US program ends ban on sex-change surgery coverage

by Lisa Leff

Transgender people enrolled in the U.S. health program for the elderly and disabled can no longer be automatically denied coverage for sex reassignment surgeries, a Department of Health and Services review board ruled Friday. The groundbreaking decision recognizes the procedures as a medically necessary and effective treatment for individuals who do not identify with their biological sex.

Ruling in favor of a 74-year-old Army veteran whose request to have Medicare pay for her genital reconstruction was denied two years ago, the agency's Departmental Appeals Board ruled that a three-decade-old rule excluding such surgeries from the procedures covered by the program was unjustified.

"Sometimes I am asked aren't I too old to have surgery. My answer is how old is too old?" the veteran, Denee Mallon, said in an email interview before the board issued its decision. "When people ask if I am too old, it feels like they are implying that it's a 'waste of money' to operate at my age. But I could have an active life ahead of me for another 20 years. And I want to spend those years in congruence and not distress."

Jennifer Levi, a lawyer who directs the Transgender Rights Project of Gay & Lesbian Advocates and Defenders in Boston, said the ruling does not mean Medicare recipients are necessarily entitled to have sex reassignment surgery paid for by the government.

Instead, the lifting of the coverage ban means they now will be able to seek authorization by submitting documentation from a doctor and stating that surgery is medically indicated in their individual case, Levi said.

"They should either get coverage or, at a minimum, receive an individualized review of the medical need for the specific procedure they seek, just like anyone seeking coverage for any other medical treatment," Levi's organization said in a statement after the ruling was issued.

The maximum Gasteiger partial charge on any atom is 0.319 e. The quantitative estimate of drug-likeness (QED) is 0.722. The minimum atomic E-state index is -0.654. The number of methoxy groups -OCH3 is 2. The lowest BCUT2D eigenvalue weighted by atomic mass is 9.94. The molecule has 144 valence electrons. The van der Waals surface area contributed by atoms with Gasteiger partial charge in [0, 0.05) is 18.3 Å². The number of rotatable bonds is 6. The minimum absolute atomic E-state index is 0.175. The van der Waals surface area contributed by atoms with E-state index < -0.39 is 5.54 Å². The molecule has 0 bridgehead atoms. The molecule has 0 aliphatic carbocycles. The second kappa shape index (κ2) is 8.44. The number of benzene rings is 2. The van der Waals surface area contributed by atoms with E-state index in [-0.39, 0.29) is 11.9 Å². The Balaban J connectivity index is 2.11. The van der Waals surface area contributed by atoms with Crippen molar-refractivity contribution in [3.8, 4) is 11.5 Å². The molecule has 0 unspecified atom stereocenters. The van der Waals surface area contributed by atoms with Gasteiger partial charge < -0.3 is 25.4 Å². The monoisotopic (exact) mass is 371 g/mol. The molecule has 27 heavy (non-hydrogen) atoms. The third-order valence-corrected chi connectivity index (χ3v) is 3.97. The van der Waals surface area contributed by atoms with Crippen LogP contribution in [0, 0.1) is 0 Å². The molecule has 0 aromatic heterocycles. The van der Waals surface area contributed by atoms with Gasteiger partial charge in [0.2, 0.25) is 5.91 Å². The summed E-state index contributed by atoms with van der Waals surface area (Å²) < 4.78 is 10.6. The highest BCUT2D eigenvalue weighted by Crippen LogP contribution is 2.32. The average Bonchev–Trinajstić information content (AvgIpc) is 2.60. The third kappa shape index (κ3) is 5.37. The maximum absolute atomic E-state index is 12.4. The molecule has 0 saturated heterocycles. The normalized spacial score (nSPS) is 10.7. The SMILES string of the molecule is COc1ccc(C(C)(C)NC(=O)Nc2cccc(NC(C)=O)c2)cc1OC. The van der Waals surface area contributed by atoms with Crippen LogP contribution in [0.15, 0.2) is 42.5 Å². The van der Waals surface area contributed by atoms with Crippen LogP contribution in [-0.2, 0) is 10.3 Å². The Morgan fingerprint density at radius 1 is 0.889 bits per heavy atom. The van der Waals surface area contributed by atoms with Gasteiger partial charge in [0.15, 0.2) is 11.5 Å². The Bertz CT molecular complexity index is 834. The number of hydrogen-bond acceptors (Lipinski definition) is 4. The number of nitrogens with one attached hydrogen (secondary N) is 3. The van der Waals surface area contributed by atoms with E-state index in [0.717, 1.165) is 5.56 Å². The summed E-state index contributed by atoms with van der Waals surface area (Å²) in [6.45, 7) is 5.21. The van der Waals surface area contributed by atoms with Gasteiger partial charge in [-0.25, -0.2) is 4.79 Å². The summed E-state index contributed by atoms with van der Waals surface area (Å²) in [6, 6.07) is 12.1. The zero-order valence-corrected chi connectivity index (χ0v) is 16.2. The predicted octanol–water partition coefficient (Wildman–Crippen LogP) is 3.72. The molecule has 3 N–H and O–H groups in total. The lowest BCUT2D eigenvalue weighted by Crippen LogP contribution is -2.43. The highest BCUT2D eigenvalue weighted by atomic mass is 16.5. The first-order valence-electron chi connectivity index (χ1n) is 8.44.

Transgender advocates said that because private insurance companies and state-run Medicaid programs that provide for low-income individuals often take their cue from the federal government on which treatments to approve or exclude, the decision could eventually pave the way for sex-reassignment surgeries to be a routinely covered benefit.

No statistics exist on how many people might be affected by the decision. Gary Gates, a demographer with The Williams Institute, a think tank on LGBT issues based at the University of California, Los Angeles, has estimated that people who self-identify as transgender make up 0.3 percent of the U.S. adult population. Over 49 million Americans are enrolled in Medicare.

not rated yet
add to favorites email to friend print save as pdf

Related Stories

New insights into gender identity in Australia

Sep 17, 2013

Sex-affirming surgery should be subsidised by Medicare without the need for a diagnosis of 'gender dysphoria', says Flinders University social studies expert Dr Damien Riggs.

Transgender medical research and provider education lacking

Dec 11, 2013

As a result of the limited transgender medical training offered at medical schools, very few physicians possess the knowledge needed to treat transgendered patients. This circumstance is the topic of a paper in this month's ...

Recommended for you

ER visits on the rise, study reports

8 hours ago

(HealthDay)—The number of emergency department visits in the United States rose from about 130 million in 2010 to a record 136 million in 2011, according to the U.S. Centers for Disease Control and Prevention.

User comments

Please sign in to add a comment. Registration is free, and takes less than a minute. Read more

Click here to reset your password.
Sign in to get notified via email when new comments are made.